How Long Before You Can Cash in a Bond?

by James Green ; Updated July 27, 2017
The time to wait before cashing a bond depends on its type.

The United States Treasury periodically issues bonds to investors and the general public for the purpose of increasing public funding. All such bonds have a date of maturity and will automatically cash in when that maturity date arrives. Only some bonds, namely savings bonds, may be cashed in at a time before their maturity date. However, interest penalties may apply.

Treasury Bonds, Bills, TIPS and Notes

When people refer to bonds, they are most often referring to Treasury bonds. Treasury bonds have a 30-year term until maturity and interest is paid on them every six months until the maturity date arrives. Treasury notes are similar, but they have terms that range from two to 10 years. Treasury Inflation-Protected Securities (TIPS) have principals that vary with the consumer price index, and treasury bills are bonds sold at a discount at an auction. Treasury bonds, bills, TIPS and notes cannot be simply cashed in, they only pay out when the maturity date arrives. You may, however, decide to sell the bond to another investor, in which case you should contact your stockbroker.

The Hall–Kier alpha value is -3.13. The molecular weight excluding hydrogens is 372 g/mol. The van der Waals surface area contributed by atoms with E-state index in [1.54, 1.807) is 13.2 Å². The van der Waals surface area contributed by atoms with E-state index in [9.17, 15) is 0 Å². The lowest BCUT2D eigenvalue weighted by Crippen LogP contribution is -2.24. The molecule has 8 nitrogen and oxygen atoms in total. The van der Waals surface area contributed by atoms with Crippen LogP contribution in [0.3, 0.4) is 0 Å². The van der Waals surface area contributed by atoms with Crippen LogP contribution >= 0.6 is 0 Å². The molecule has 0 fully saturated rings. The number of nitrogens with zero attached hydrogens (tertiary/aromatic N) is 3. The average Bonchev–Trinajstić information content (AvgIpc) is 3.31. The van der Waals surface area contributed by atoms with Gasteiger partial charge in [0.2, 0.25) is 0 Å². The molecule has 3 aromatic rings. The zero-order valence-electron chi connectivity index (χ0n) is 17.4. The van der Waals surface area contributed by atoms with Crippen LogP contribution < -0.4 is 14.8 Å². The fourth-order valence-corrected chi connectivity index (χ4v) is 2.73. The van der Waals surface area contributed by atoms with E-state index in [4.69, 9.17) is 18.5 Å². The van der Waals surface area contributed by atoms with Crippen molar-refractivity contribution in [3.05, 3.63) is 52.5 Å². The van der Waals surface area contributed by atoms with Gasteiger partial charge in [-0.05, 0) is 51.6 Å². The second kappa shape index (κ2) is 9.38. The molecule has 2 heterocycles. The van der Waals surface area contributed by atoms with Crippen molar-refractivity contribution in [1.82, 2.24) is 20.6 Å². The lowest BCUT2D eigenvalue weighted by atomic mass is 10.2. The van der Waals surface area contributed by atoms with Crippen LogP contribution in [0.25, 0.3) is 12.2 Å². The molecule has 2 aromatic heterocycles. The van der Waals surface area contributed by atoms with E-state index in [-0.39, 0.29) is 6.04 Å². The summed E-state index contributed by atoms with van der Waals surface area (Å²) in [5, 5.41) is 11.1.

EE/E Savings Bonds

In contrast to the conventional government bonds and bills, savings bonds are essentially products offered by the government to individuals wishing to invest in a long-term savings plan. They are considered reliable and low-risk, and EE/E savings bonds purchased after May 1, 2005 have a fixed rate of return. Before this time, the interest was based on five-year Treasury security yields, thereby making the rate of return variable. EE/E savings bonds may be cashed in when the bond is more than 12 months old. If the bond is less than five years old, you will accrue a penalty of three months interest. The bonds may be cashed at most financial institutions and banks.

I Savings Bonds

I savings bonds are very similar to EE/E saving bonds, except that they offer a fixed rate of return in combination with a variable rate that is tied to the inflation rate in both March and September of each year. They may be redeemed in the same manner as EE/E savings bonds and are bound by the same rules -- i.e. they cannot be cashed in if they are less than 12 months old and will accrue a three-month interest penalty if less than five years old.

HH/H Savings Bonds

HH/H bonds ceased being issued on September 1, 2004. They were once exchangeable for EE/E bonds, however, this is no longer the case. The interest rate paid on HH/H savings bonds fluctuated during the 10 years of the lifetime of the bond. These bonds may be cashed in at any time at any financial institution. They are not bound by the same restrictions as the EE/E and I savings bonds.

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